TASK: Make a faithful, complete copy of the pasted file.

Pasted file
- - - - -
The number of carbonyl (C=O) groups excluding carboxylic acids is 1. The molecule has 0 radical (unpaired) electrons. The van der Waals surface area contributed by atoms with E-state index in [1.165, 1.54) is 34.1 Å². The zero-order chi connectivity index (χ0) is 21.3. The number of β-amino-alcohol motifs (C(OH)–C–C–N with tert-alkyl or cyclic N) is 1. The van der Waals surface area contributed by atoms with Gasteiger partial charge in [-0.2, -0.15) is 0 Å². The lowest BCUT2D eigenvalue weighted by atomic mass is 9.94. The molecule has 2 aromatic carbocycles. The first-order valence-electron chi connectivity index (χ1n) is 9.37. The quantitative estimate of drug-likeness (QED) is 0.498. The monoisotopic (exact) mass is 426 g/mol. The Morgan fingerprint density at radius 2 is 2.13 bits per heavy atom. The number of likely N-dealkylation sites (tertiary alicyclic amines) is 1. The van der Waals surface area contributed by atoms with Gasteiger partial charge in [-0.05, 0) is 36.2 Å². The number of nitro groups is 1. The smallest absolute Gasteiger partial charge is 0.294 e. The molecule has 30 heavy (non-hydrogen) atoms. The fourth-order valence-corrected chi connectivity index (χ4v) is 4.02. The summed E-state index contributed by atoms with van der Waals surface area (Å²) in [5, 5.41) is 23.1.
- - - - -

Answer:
The number of carbonyl (C=O) groups excluding carboxylic acids is 1. The molecule has 0 radical (unpaired) electrons. The van der Waals surface area contributed by atoms with E-state index in [1.165, 1.54) is 34.1 Å². The zero-order chi connectivity index (χ0) is 21.3. The number of β-amino-alcohol motifs (C(OH)–C–C–N with tert-alkyl or cyclic N) is 1. The van der Waals surface area contributed by atoms with Gasteiger partial charge in [-0.2, -0.15) is 0 Å². The lowest BCUT2D eigenvalue weighted by atomic mass is 9.94. The molecule has 2 aromatic carbocycles. The first-order valence-electron chi connectivity index (χ1n) is 9.37. The quantitative estimate of drug-likeness (QED) is 0.498. The monoisotopic (exact) mass is 426 g/mol. The Morgan fingerprint density at radius 2 is 2.13 bits per heavy atom. The number of likely N-dealkylation sites (tertiary alicyclic amines) is 1. The van der Waals surface area contributed by atoms with Gasteiger partial charge in [-0.05, 0) is 36.2 Å². The number of nitro groups is 1. The smallest absolute Gasteiger partial charge is 0.294 e. The molecule has 30 heavy (non-hydrogen) atoms. The fourth-order valence-corrected chi connectivity index (χ4v) is 4.02. The summed E-state index contributed by atoms with van der Waals surface area (Å²) in [5, 5.41) is 23.1.